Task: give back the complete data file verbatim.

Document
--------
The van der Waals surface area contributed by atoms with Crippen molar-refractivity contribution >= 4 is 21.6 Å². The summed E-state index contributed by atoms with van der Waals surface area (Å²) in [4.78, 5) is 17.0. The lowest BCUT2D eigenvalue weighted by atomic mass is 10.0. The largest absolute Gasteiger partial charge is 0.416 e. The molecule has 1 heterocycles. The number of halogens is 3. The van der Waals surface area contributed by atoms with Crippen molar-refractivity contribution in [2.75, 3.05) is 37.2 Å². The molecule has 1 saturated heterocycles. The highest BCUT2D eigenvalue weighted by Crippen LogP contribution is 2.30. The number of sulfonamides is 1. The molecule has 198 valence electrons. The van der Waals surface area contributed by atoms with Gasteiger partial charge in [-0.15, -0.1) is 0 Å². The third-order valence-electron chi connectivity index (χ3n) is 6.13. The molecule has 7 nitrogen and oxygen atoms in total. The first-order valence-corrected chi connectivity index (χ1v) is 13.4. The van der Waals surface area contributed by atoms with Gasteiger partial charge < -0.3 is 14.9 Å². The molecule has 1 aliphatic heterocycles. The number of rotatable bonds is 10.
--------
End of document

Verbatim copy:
The van der Waals surface area contributed by atoms with Crippen molar-refractivity contribution >= 4 is 21.6 Å². The summed E-state index contributed by atoms with van der Waals surface area (Å²) in [4.78, 5) is 17.0. The lowest BCUT2D eigenvalue weighted by atomic mass is 10.0. The largest absolute Gasteiger partial charge is 0.416 e. The molecule has 1 heterocycles. The number of halogens is 3. The van der Waals surface area contributed by atoms with Crippen molar-refractivity contribution in [2.75, 3.05) is 37.2 Å². The molecule has 1 saturated heterocycles. The highest BCUT2D eigenvalue weighted by Crippen LogP contribution is 2.30. The number of sulfonamides is 1. The molecule has 198 valence electrons. The van der Waals surface area contributed by atoms with Gasteiger partial charge in [-0.15, -0.1) is 0 Å². The third-order valence-electron chi connectivity index (χ3n) is 6.13. The molecule has 7 nitrogen and oxygen atoms in total. The first-order valence-corrected chi connectivity index (χ1v) is 13.4. The van der Waals surface area contributed by atoms with Gasteiger partial charge < -0.3 is 14.9 Å². The molecule has 1 aliphatic heterocycles. The number of rotatable bonds is 10.